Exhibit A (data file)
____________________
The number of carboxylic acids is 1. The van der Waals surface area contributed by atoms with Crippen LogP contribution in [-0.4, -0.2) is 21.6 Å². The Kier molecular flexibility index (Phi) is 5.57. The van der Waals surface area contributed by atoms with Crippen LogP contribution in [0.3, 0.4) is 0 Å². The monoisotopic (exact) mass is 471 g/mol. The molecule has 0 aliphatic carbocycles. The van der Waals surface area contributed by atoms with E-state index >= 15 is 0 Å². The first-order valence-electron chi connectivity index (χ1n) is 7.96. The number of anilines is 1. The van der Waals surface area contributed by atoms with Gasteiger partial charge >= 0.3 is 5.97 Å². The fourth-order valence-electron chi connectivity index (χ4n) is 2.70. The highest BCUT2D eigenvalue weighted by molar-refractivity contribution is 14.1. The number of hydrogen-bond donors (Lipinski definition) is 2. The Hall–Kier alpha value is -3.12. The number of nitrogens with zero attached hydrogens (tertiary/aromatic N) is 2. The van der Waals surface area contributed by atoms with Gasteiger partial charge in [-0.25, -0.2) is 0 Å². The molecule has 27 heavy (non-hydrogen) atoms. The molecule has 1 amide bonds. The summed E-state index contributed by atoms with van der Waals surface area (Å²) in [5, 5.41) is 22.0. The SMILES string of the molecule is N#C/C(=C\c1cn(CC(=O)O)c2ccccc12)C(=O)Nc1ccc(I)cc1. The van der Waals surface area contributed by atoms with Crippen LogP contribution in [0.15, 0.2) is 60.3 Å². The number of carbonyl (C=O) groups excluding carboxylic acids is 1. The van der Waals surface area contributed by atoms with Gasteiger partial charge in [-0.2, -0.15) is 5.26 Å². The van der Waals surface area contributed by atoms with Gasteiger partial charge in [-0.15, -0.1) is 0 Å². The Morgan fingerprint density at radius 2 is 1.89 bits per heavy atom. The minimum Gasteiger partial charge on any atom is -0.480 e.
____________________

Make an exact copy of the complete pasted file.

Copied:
The number of carboxylic acids is 1. The van der Waals surface area contributed by atoms with Crippen LogP contribution in [-0.4, -0.2) is 21.6 Å². The Kier molecular flexibility index (Phi) is 5.57. The van der Waals surface area contributed by atoms with Crippen LogP contribution in [0.3, 0.4) is 0 Å². The monoisotopic (exact) mass is 471 g/mol. The molecule has 0 aliphatic carbocycles. The van der Waals surface area contributed by atoms with E-state index >= 15 is 0 Å². The first-order valence-electron chi connectivity index (χ1n) is 7.96. The number of anilines is 1. The van der Waals surface area contributed by atoms with Gasteiger partial charge >= 0.3 is 5.97 Å². The fourth-order valence-electron chi connectivity index (χ4n) is 2.70. The highest BCUT2D eigenvalue weighted by molar-refractivity contribution is 14.1. The number of hydrogen-bond donors (Lipinski definition) is 2. The Hall–Kier alpha value is -3.12. The number of nitrogens with zero attached hydrogens (tertiary/aromatic N) is 2. The van der Waals surface area contributed by atoms with Gasteiger partial charge in [-0.25, -0.2) is 0 Å². The molecule has 27 heavy (non-hydrogen) atoms. The molecule has 1 amide bonds. The summed E-state index contributed by atoms with van der Waals surface area (Å²) in [5, 5.41) is 22.0. The SMILES string of the molecule is N#C/C(=C\c1cn(CC(=O)O)c2ccccc12)C(=O)Nc1ccc(I)cc1. The van der Waals surface area contributed by atoms with Crippen LogP contribution in [0.15, 0.2) is 60.3 Å². The number of carbonyl (C=O) groups excluding carboxylic acids is 1. The van der Waals surface area contributed by atoms with Gasteiger partial charge in [-0.2, -0.15) is 5.26 Å². The van der Waals surface area contributed by atoms with Gasteiger partial charge in [-0.15, -0.1) is 0 Å². The Morgan fingerprint density at radius 2 is 1.89 bits per heavy atom. The minimum Gasteiger partial charge on any atom is -0.480 e.